Another Scriptwriter for Mel Gibson's 'Passion'?
The movie draws from the controversial visions of a 19th-century mystic who saw images of a bloody Passion.
Gibson has said he was influenced by Sister Emmerich's visions as recorded inThe Dolorous Passion of Our Lord Jesus Christ,
which was transcribed by Emmerich's secretary, Clemens Brentano. Many non-biblical events in the movie (see list
) can be traced to this book.
Who was Sister Anne Emmerich?
Anne Catherine Emmerich was an Augustian nun who lived in Germany from 1774 to 1824. She is remembered for her mystical visions of Jesus' and Mary's lives, recorded in works like "The Dolorous Passion."
She is called "Venerable," a title given by the Catholic Church to holy men and women of "heroic virtue" who have not been beatified or canonized. Bedridden for years, Emmerich sewed clothes for the poor and attracted many followers who sought her advice and healing. Her supporters claim that she bore the stigmata--the wounds in the hands and feet that Christ suffered.
Emmerich has been considered for sainthood. However, it is unclear whether all her writings were her own, according to Mary Francis Lester, editor at TAN Books and Publishers, which publishes "The Dolorous Passion." Emmerich's visions were transcribed by Clemens Brentano, a poet and literary figure who, many believe, extensively embellished what Emmerich told him. Because of the uncertainty, Emmerich's writings are not being included in the Vatican process by which potential saints' lives are researched.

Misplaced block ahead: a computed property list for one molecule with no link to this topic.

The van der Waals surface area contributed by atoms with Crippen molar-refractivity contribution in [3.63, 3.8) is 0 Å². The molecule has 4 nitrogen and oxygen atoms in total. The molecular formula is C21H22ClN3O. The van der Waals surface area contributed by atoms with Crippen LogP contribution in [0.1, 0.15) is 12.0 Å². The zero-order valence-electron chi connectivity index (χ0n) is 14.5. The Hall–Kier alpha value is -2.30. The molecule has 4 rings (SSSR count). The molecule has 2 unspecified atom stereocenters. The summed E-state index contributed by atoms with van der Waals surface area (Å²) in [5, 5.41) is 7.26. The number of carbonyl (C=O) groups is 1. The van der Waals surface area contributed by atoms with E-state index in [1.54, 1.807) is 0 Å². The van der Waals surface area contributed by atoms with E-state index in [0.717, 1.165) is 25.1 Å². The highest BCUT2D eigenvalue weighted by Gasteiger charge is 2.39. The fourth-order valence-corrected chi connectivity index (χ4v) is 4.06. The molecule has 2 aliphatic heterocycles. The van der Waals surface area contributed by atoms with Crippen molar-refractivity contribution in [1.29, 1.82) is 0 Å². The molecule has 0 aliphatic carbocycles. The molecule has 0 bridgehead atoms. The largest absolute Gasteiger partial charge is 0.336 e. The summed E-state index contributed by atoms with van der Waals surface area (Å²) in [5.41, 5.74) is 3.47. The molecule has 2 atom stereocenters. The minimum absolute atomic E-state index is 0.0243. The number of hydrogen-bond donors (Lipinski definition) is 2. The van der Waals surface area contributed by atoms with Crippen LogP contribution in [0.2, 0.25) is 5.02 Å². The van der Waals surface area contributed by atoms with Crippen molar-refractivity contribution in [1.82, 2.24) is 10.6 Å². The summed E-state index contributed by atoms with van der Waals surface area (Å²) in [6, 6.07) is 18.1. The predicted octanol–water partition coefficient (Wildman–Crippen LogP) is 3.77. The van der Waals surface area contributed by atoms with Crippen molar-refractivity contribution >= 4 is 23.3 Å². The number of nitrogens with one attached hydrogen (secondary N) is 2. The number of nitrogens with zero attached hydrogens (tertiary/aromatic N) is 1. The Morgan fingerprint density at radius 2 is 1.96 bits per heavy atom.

What did Emmerich see in her visions?
As written by Brentano, Emmerich saw visions of the Last Supper and the Agony in the Garden, as well as Jesus' arrest, scourging, and crucifixion.
The visions are quite detailed. "The Dolorous Passion" describes many non-biblical events--such as a conversation between Pilate and his wife--and non-biblical scenes, such as Pilate "reposing in a comfortable chair, on a terrace which overlooked the forum, and a small three-legged table stood by his side, on which was placed the insignia of his office, and a few other things." In Mel Gibson's movie, the role of Pilate's wife is expanded far beyond the gospel's brief mention of her dream. Gibson's Pilate interacts with his wife several times, and she is portrayed as the sympathetic proto-Christian character Emmerich describes.
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